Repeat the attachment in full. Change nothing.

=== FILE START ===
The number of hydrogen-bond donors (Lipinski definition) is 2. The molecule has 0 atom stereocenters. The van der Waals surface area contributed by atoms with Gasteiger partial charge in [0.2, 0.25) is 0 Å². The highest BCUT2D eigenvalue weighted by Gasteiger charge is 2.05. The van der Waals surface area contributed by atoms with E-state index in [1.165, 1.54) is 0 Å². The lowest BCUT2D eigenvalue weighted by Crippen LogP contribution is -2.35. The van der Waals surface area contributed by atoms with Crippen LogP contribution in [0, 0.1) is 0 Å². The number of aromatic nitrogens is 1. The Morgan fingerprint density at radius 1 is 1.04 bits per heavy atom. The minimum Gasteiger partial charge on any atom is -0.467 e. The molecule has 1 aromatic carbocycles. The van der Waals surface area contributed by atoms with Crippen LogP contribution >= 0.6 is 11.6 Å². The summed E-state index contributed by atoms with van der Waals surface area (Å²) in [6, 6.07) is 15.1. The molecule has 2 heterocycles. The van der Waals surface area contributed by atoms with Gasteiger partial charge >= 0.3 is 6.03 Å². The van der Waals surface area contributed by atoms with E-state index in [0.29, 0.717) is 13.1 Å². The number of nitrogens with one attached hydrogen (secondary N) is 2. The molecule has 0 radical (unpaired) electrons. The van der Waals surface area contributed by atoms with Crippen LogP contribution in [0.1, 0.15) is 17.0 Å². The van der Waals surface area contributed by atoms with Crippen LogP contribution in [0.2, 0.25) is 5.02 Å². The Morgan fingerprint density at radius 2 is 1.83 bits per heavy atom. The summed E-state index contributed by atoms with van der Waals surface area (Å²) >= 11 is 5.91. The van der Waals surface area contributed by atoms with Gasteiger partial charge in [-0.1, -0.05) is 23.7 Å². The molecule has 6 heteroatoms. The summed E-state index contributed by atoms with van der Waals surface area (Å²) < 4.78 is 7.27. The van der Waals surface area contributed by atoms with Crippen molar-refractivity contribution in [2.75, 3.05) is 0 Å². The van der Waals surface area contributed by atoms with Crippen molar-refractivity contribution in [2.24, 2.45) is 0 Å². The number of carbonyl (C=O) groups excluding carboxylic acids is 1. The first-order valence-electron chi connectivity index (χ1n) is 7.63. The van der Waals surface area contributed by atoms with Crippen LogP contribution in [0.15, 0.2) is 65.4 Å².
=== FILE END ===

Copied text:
The number of hydrogen-bond donors (Lipinski definition) is 2. The molecule has 0 atom stereocenters. The van der Waals surface area contributed by atoms with Gasteiger partial charge in [0.2, 0.25) is 0 Å². The highest BCUT2D eigenvalue weighted by Gasteiger charge is 2.05. The van der Waals surface area contributed by atoms with E-state index in [1.165, 1.54) is 0 Å². The lowest BCUT2D eigenvalue weighted by Crippen LogP contribution is -2.35. The van der Waals surface area contributed by atoms with Crippen LogP contribution in [0, 0.1) is 0 Å². The number of aromatic nitrogens is 1. The Morgan fingerprint density at radius 1 is 1.04 bits per heavy atom. The minimum Gasteiger partial charge on any atom is -0.467 e. The molecule has 1 aromatic carbocycles. The van der Waals surface area contributed by atoms with Crippen LogP contribution >= 0.6 is 11.6 Å². The summed E-state index contributed by atoms with van der Waals surface area (Å²) in [6, 6.07) is 15.1. The molecule has 2 heterocycles. The van der Waals surface area contributed by atoms with Gasteiger partial charge >= 0.3 is 6.03 Å². The van der Waals surface area contributed by atoms with E-state index in [0.29, 0.717) is 13.1 Å². The number of nitrogens with one attached hydrogen (secondary N) is 2. The molecule has 0 radical (unpaired) electrons. The van der Waals surface area contributed by atoms with Crippen LogP contribution in [0.1, 0.15) is 17.0 Å². The van der Waals surface area contributed by atoms with Crippen LogP contribution in [0.2, 0.25) is 5.02 Å². The Morgan fingerprint density at radius 2 is 1.83 bits per heavy atom. The summed E-state index contributed by atoms with van der Waals surface area (Å²) >= 11 is 5.91. The van der Waals surface area contributed by atoms with Gasteiger partial charge in [-0.1, -0.05) is 23.7 Å². The molecule has 6 heteroatoms. The summed E-state index contributed by atoms with van der Waals surface area (Å²) < 4.78 is 7.27. The van der Waals surface area contributed by atoms with Crippen molar-refractivity contribution in [2.75, 3.05) is 0 Å². The van der Waals surface area contributed by atoms with Crippen molar-refractivity contribution in [2.24, 2.45) is 0 Å². The number of carbonyl (C=O) groups excluding carboxylic acids is 1. The first-order valence-electron chi connectivity index (χ1n) is 7.63. The van der Waals surface area contributed by atoms with Crippen LogP contribution in [0.15, 0.2) is 65.4 Å².